Yet another month has gone by. There hasn't been much going on. I bought a new gaming laptop at the end of September. Since then, I have been budgeting in order to amortize the cost. Because of that, I haven't done many exciting things this past month.
The laptop, an Alienware R13, marks an important change in direction from all my previous laptops, which had prioritized portability and battery life over processing power. This laptop is the most expensive one I have bought so far, at $1250, after a $300 rebate that is coming in the mail. It replaces my previous Sony Vaio, which I had gotten in 2013, for around $800, the previous record for the most expensive laptop I ever bought. I had bought a few other 2-in-1 laptop/tablet combos in between, which had been more on the portable side, with WACOM pen support, but those tended to be more reasonably priced, at around $600 for the Toshiba Portege, which I still use at work to take notes with. At any rate, none of the laptops I have ever bought can compete with this one in terms of computational power. However, though I had always been on the lookout for a powerful laptop, it was really a combination of factors all lining up that led to my purchasing decision:
The graphics could handle real games. Laptops in the past, even with the best mobile graphics, always delivered unsatisfactory gaming performance. It wouldn't make sense to sacrifice portability and battery life if all I got in return was still unsatisfactory. WIth a 6GB GTX 1060, this laptop could compete with the GTX 1060 in my main desktop.
An OLED screen. After you go OLED, you can't go back. My first device with an OLED screen was my 2013 Moto X smartphone. It had really beautiful colors, really deep blacks, and great viewing angles, which I would've loved to have in a larger screen. This laptop has a gorgeous screen, to say the least - at 13.3 inches.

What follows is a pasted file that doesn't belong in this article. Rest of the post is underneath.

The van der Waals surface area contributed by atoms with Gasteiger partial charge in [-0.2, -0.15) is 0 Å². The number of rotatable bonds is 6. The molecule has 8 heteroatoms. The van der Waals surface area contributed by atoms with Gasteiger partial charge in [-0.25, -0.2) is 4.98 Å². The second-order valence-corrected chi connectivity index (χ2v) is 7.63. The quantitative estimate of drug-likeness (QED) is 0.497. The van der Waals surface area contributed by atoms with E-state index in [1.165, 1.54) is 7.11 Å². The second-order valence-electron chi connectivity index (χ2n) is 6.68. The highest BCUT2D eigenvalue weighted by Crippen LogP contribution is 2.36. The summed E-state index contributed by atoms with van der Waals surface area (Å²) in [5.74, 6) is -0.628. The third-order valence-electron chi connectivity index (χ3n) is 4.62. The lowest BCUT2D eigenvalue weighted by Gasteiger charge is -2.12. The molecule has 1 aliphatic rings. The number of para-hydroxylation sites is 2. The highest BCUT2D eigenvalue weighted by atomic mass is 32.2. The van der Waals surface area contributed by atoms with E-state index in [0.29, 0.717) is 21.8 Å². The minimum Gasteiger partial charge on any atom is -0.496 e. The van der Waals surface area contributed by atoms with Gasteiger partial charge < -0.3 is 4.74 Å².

Portability was compromised but still acceptable. While gaming on the laptop would drain the battery in an hour, I could get 5 or more hours out of it doing normal things. At less than an inch thick, and less than 6 lbs, it was acceptable; it was comparable to the Sony Vaio, which I lugged around throughout our Europe trip.
Finally, nothing else was a dealbreaker. It had expandable memory and storage. It had a mechanical keyboard. It has a very nice trackpad. It has a touchscreen. The i5 6300HQ was the weakest link, but that still has adequate performance.
On the other hand, today, I finished the Life-Studies of the Old Testament. Originally, I had embarked on this journey at the beginning of 2010. It's taken me almost 8 years, when, at one message (chapter) per day, it should've taken me about 2.5. Nonetheless, I am very happy to have eventually finished, and I will now start on the Life-Studies of the New Testament. This is one of the longer endeavors I've started and am still seeing through to completion. I was never very good at perseverance. The world has changed a lot around me while I was in this 8 year tunnel. I wonder when will I appear at the end of the tunnel.